The big thing on that trip that was difficult was that I didn't have a depth sounder. I was doing DR on paper and auto pilot could not,reliably hold course. Winds and waves we're such that it would have been a little bit of a wreck if I broached. So I transmitted securite's on 13 at low wattage, and stared hard into the night,,all,night,,surfing on some high freq waves.

So because of all this, I was probably in the channel too much. The north bound freighters we're very prof, but sometimes when I asked,for confirmations on radar returns, I'd get a "ya, we see you there right in the channel."

I was definitely working the margins,,but for whatever the reasons,they were working the extreme margins,too. Perhaps the wave direction they were powering into dictated their course. It certainly,dictated mine, with some very exciting waves overtaking me, and winds shifting some,with me trying to keep my headsail full and taught. I took some occasional liberties,just trying to sail right.

But even though I stared intently into the night, a couple of ships loomed out of,nowhere. I'm surfing at high speeds, with winds steadily over 30'knots, using light signals everywhere to pilot. Essential to be able to use the lights, as there are many other all,over the horizon in the Chesapeake. The signals insure you take them in order. But I stared into the night, and some ships just did not register, and I had no,technology to see them. Twinkling, tiny running lights on the bow, blending right in with all the twinkling lights of very bouncy buoys. Red and green everywhere.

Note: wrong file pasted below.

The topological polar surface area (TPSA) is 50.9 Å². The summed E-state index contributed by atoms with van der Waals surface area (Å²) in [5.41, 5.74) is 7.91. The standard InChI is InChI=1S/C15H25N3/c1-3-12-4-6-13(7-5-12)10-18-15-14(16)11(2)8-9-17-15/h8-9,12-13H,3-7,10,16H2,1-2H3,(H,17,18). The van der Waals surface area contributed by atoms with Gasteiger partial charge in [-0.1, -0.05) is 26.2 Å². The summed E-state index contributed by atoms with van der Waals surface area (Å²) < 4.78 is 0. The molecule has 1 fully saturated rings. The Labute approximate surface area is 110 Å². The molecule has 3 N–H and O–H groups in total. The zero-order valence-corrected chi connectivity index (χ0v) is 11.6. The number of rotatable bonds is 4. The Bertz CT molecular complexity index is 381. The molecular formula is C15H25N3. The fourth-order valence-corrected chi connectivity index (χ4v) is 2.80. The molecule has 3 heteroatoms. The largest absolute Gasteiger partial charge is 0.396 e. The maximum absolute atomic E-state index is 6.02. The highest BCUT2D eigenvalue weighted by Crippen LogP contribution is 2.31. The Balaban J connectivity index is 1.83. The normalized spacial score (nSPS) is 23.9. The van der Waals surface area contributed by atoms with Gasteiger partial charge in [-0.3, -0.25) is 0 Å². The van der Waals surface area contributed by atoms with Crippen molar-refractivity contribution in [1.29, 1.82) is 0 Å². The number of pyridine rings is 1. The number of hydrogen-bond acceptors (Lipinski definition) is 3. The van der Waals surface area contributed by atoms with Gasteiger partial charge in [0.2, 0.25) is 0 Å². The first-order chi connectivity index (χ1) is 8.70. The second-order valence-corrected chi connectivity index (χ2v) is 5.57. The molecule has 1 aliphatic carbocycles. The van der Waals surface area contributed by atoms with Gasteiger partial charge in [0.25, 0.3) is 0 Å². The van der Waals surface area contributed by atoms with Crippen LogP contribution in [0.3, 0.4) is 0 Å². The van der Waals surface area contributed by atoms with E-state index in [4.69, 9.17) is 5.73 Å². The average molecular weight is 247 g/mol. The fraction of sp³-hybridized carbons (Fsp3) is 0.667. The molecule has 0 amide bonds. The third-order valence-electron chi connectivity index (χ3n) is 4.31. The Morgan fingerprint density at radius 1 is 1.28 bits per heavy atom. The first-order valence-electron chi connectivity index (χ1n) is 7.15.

First time I realized a ship could run me down even if I was watching,,if they weren't. None of the two close calls responded on 13 or 16. They were not too close, but way closer than anyone would want to be surprised by this giant looming above me. Close enough that it felt like luck I wasn't in front of them.

I have other examples too, but this a unique one. Anything can happen.

I keep a close lookout single handing, but you do have to sleep some, eat, use head, for when the pee bottle,can't accommodate. Usually the high traffic areas take more attention, but there are times I ease off some. I intend to add a vesper transponder, and an HD radar. Seems only the responsible thing to do, rather than to keep,relying on some amount of luck.

But I try.....


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Old 12-11-2014, 20:08   #379
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Re: Do you keep a Constant Lookout?

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Originally Posted by Astrid View Post
Here's one:

Looks just like my radar reflector...
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Old 12-11-2014, 20:19   #380
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Re: Do you keep a Constant Lookout?

Quote:
Originally Posted by cheoah View Post
I'll have to admit that despite my best intentions,I could do several things better. For instance,,I'm still not transmitting AIS, although I can set proximity alarms on my AIS VHF, and hail ships directly.

When it appears to matter, I'm usually at the helm. At night,,and some in the day, I'm regularly taking,bearings on any traffic that needs my attention.

I don't have radar either. I'm just sailing on the cheap and spend money on important fundamental stuff and have just added things like the standard horizon AIS, which adds a lot of information, quickly, and affordably.